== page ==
7.1 RStudio Projects
Before tackling RStudio Projects lets orient ourselves a bit in RStudio and answer the questions from the beginning of the chapter as a segue to them.
7.1.1 What is Real?
As a beginning R user, it’s OK to consider your environment (i.e. the objects listed in the environment pane) “real.” However, in the long run, you’ll be much better off if you consider your R scripts as “real.”
With your R scripts (and your data files), you can recreate the environment. It’s much harder to recreate your R scripts from your environment! You’ll either have to retype a lot of code from memory (making mistakes all the way) or you’ll have to carefully mine your R history.
To foster this behavior, its highly recommend that you instruct RStudio not to preserve your workspace between sessions:
This will cause you some short-term pain, because now when you restart RStudio it will not remember the results of the code that you ran last time. But this short-term pain will save you long-term agony because it forces you to capture all important interactions in your code. There’s nothing worse than discovering three months after the fact that you’ve only stored the results of an important calculation in your workspace, not the calculation itself in your code.
7.1.2 Where does your analysis live?
R has a powerful notion of the working directory. This is where R looks for files that you ask it to load, and where it will put any files that you ask it to save. RStudio shows your current working directory at the top of the console:
And you can print this out in R code by running
##  "C:/Users/Amy Yarnell/Desktop/T32-book"
As a beginning R user, it’s OK to let your home directory, documents directory, or any other weird directory on your computer be R’s working directory. It is very important to evolve to organizing your analytic projects into directories and, when working on a project, setting R’s working directory to the associated directory.
NOT RECOMMENDED, but you can also set the working directory from within R:
7.1.3 Creating an RStudio project
R experts keep all the files associated with a project together — input data, R scripts, analytical results, figures. This is such a wise and common practice that RStudio has built-in support for this via projects.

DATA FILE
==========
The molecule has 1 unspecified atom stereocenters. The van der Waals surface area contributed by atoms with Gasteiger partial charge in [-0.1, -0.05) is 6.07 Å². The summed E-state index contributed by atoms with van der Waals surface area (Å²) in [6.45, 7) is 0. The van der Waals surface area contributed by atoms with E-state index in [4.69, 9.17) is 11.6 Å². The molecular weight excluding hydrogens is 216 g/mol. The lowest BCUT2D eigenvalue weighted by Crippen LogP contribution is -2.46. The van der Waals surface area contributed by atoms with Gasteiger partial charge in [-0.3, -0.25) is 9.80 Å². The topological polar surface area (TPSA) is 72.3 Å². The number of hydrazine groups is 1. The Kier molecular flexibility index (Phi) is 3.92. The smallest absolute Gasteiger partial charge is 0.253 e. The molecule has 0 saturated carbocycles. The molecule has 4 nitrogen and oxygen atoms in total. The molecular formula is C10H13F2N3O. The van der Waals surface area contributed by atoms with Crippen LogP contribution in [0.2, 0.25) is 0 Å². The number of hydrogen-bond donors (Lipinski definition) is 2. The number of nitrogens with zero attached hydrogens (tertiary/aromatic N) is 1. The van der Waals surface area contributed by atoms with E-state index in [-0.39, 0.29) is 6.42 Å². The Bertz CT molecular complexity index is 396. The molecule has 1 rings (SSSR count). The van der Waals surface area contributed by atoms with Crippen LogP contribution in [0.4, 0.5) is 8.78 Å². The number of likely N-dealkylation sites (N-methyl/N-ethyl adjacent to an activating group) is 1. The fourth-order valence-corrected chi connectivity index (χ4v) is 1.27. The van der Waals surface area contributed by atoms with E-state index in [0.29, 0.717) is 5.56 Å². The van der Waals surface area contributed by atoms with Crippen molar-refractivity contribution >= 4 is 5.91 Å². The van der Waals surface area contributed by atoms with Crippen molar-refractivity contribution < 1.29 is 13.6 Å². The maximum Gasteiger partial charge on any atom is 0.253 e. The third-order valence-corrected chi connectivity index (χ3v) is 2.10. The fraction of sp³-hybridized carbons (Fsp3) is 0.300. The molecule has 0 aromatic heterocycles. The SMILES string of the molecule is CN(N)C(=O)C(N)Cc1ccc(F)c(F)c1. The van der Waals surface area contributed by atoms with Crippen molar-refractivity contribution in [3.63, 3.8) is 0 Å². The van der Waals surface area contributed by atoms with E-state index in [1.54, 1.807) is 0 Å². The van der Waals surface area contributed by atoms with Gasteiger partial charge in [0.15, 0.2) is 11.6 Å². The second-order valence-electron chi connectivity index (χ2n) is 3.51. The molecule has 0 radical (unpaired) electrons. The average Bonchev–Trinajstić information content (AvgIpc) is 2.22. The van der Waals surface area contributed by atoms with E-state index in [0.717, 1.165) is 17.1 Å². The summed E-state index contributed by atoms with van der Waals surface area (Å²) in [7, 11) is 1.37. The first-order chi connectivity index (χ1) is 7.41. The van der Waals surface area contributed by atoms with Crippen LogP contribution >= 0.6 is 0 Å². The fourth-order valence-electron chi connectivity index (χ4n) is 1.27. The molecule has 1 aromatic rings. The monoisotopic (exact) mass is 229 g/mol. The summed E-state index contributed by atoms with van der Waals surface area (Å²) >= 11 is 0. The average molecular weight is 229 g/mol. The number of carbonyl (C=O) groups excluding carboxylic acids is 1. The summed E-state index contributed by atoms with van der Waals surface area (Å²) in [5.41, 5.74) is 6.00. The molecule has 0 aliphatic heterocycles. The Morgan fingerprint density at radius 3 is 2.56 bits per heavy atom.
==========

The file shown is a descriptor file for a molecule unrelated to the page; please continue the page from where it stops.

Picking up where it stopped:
Let’s practice creating a project. Click File > New Project, then:
Call your project
T32-Session3 and think carefully about which subdirectory you put the project in. If you don’t store it somewhere sensible, it will be hard to find it in the future!
Once this process is complete, you’ll get a new RStudio project just for this practice. Check that the “home” directory of your project is the current working directory:
Whenever you refer to a file with a relative path it will look for it here.
Now enter the following commands in the script editor, and save the file, calling it “diamonds.R.” Next, run the complete script which will save a PDF and CSV file into your project directory.
library(tidyverse) ggplot(diamonds, aes(carat, price)) + geom_hex() ggsave("diamonds.pdf") write_csv(diamonds, "diamonds.csv")
Quit RStudio. Inspect the folder associated with your project — notice the .Rproj file. Double-click that file to re-open the project. Notice you get back to where you left off: it’s the same working directory and command history, and all the files you were working on are still open. Because you followed my instructions above, you will, however, have a completely fresh environment, guaranteeing that you’re starting with a clean slate.
In your favorite OS-specific way, search your computer for diamonds.pdf and you will find the PDF (no surprise) but also the script that created it (diamonds.R). This is huge win! One day you will want to remake a figure or just understand where it came from. If you rigorously save figures to files with R code and never with the mouse or the clipboard, you will be able to reproduce old work with ease!